Regarding the Y-DNA data, LivingDNA test was I-Z5235. That's reasonably far down the tree and much better than the I-M253 designation that 23andme gave me. I'm L338+ from a test at YSEQ that's a couple SNPs more down the tree, so LivingDNA's Y test didn't take me all the way but got me accurately on a significant branch. However, like the mtDNA, it's going to be based on what their plate tests - I'm sure that some haplogroups will have more comprehensive coverage than others. It wasn't my experience but some testers got some erroneous results - head on over to the LivingDNA section of the forum and there are a couple of threads regarding Y-DNA there.

Cheers 🍻
Will do 👍

Claudio
07-04-2017, 08:46 PM
Haplogroups are a moving target. As more genomes are fully sequenced more branches of humanity are discovered. It becomes a question of just what time period are you interested in and has technology reached the price point your can afford to answer the question. My haplogroup on ISOGG's tree is just 400-800 years old. It was found comparing results from direct-to-consumer sequencing technologies.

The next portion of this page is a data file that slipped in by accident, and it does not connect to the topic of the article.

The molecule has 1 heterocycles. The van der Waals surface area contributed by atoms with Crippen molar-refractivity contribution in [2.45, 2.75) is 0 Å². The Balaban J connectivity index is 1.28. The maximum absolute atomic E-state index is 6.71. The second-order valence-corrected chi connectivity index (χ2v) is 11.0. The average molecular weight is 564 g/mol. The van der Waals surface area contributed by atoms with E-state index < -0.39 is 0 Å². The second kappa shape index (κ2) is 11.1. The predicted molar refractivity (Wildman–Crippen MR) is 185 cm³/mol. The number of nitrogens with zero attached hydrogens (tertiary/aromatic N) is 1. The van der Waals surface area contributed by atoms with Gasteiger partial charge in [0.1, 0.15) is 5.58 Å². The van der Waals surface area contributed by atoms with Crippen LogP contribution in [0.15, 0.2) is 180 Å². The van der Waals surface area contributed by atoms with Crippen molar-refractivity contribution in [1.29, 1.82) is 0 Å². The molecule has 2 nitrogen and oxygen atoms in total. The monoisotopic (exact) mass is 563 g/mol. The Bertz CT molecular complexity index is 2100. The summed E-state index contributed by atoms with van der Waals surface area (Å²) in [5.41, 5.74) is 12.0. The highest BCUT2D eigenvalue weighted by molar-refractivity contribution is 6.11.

Chip-tests like LivingDNA or 23andMe, while very affordable, remain unable to refine knowledge further. They offer a selection of known variants in a phylogenetic tree at a given snapshot in time. Those trees are obsolete monthly as labs crank out more sequences and analysts establish new branches. Therefore the only way to truly remain current is to invest in the same testing driving discovery.

The way forward is WGS. These tests deliver everything contained in the chip-tests as well as the variants that have occurred on your personal line. Continuous comparison of those results with thousands of others continually advances your haplgroup to present. As Justin noted above somewhere between 15x and 30x seems to be the sweet spot. The cost of the 20x is little less than 8x the cost of your Living DNA test though.